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A Very Literary New York Film Festival

This weekend, the New York Film Festival kicks off its 52 year with a characteristic mix of big-deal premieres and artistically challenging fare from around world. Included in what looks to be one of its finest programs yet is a host of literary-minded films – book adaptations, biopics about writers, and films written by celebrated authors (think Bruce Wagner and Marguerite Duras). Here are the selections that pique our interest most.

“The Blue Room”
Stateside, Mathieu Amalric is best known as the puckish star of such films as “The Diving Bell and the Butterfly” and the Bond film “Quantum of Solace.” But the French actor is also an accomplished director in his own right, and his latest offering is an adaptation of Georges Simenon’s slim mystery novel about a misbegotten affair between a married man (Amalric) and an increasingly unhinged woman (Stéphanie Cléau, who also co-wrote the screenplay with Amalric). With shades of Patricia Highsmith and Almaric’s sure, classical style, this noir promises to be neurotica at its most compelling. Continue Reading →

As Seen on TV: ‘This Is Where I Leave You’

“This Is Where I Leave You” is such a rare bird nowadays — a mid-budget, big-studio ensemble dramedy — that the only real basis for comparison is the television drama. That’s hardly an insult. As the critic David Thomson recently wrote, “Long-form television is the narrative form that has transcended movies as the novel once surpassed cave paintings.” Even if that weren’t so, the setup of Shawn Levy’s new film might seem like an offering from some (utopian) NBC lineup: It’s based in an American suburb. It blends humor, romance, and bathos. And it features an endearingly dysfunctional family with Jason Bateman and Tina Fey at its center, both of whom wisecrack aplenty as they keep their wackier clan members in check.

Adapted by Jonathan Tropper from his best-selling novel, it begins as Judd Altman (Bateman) discovers his wife (Abigail Spencer) is sleeping with his radio schlock jock boss (Dax Shepard). While Judd’s still reeling, his father dies, and his mother Hillary (Jane Fonda) declares their whole family must honor the Jewish custom of sitting shivah together for seven days. This leads to an excellent sight gag: the four grown Altman children — Judd, Wendy (Fey), Paul (Corey Stoll) and Phillip (Adam Driver) — lined up with Hillary on improbably tiny chairs as their friends and neighbors ply them with carbohydrates galore. (Noodle kugel is a favorite.) Continue Reading →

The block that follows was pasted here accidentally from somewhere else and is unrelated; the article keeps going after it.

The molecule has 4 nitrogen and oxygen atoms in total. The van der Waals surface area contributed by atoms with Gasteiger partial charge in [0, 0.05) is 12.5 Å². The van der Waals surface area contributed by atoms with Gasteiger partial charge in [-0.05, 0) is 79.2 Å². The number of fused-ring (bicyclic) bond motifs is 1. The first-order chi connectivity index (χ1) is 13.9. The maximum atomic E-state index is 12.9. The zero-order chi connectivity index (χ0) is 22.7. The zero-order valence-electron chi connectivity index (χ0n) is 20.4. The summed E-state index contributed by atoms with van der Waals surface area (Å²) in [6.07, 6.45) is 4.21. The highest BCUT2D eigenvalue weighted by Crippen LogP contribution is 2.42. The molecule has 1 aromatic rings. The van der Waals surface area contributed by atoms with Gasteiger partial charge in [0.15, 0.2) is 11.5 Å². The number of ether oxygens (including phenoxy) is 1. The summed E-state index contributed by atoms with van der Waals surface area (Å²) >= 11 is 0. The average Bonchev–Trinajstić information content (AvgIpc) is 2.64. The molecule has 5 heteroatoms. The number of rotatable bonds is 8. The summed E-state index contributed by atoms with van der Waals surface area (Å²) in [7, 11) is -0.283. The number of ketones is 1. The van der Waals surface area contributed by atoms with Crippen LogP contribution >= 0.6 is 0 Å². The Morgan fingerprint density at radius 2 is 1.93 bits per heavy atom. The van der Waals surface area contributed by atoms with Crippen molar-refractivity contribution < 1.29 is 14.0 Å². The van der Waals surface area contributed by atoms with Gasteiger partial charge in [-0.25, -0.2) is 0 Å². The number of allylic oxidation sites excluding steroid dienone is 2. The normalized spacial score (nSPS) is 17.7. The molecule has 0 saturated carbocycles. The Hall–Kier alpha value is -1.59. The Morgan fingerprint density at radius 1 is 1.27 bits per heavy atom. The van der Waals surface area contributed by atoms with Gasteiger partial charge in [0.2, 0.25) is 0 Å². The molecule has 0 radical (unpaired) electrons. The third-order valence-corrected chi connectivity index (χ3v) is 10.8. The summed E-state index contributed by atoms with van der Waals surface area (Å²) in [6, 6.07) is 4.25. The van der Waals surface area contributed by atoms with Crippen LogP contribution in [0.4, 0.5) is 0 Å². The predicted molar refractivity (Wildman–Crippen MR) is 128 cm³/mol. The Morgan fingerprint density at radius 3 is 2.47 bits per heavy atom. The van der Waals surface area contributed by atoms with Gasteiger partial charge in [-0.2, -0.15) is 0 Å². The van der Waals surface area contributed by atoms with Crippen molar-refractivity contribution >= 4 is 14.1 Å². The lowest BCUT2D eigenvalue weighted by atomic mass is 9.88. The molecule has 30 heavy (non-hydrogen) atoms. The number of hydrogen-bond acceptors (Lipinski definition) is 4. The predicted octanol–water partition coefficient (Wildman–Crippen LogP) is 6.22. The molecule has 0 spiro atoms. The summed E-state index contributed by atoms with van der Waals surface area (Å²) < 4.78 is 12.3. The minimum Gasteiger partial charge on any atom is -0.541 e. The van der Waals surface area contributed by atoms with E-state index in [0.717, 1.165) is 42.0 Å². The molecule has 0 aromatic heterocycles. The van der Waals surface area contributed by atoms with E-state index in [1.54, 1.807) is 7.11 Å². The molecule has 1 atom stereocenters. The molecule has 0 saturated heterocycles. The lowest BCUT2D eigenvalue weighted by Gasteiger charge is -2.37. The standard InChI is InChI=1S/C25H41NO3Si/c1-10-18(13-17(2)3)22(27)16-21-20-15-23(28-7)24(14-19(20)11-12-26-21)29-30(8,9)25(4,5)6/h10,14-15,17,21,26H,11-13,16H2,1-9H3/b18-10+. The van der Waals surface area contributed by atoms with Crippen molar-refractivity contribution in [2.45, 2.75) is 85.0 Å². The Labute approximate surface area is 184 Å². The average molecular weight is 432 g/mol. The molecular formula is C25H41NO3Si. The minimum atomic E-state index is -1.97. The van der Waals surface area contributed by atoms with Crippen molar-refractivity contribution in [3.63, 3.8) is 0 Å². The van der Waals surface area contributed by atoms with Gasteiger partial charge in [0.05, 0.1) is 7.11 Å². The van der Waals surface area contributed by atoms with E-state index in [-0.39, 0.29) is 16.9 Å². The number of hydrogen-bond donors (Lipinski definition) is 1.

Communing With ‘Tracks’

To call Robyn Davidson’s 1980 best-selling memoir Tracks a travelogue is a bit facile. It’s not that it doesn’t conform to the definition of a travelogue: It is about her 1977 trek across 1,700 miles of west Australian desert with four camels and her sweetheart of a dog. But for many men and even more women, the book is also an anthem of liberation – from racism, nationalism, sexism, and from social conditioning itself.

Davidson writes:

The self in a desert did not seem to be an entity living somewhere inside the skull, but a reaction between mind and stimulus. The self in a desert becomes more and more like the desert. It has to, to survive. It becomes limitless, with its roots more in the subconscious than the conscious.

To those tired of the “Me Decade” (which has since lengthened into the “Me Decades”; is it possible we’re having a “Me Millennium?”), Davidson’s rejection of the Western concept of the self comprised the very essence of liberation. The irony was that, having achieved an egoless state out there in the outback (however fleetingly), Davidson bristled at the egotism implicit in self-documentation. Practical Aussie that she was, she still dutifully wrote up her trip for National Geographic magazine, her sponsor. She even allowed photographer Rick Smolan to capture her image as “the camel lady,” as she became known internationally. The book she subsequently wrote relayed her journey as well as the ambivalence she felt about needing anything – from other people to words themselves. It’s an unlikely subject for a bestseller, really. Unless you factor in Davidson’s glamour.

Continue Reading →

"All, everything I understand, I understand only because I love."
― Leo Tolstoy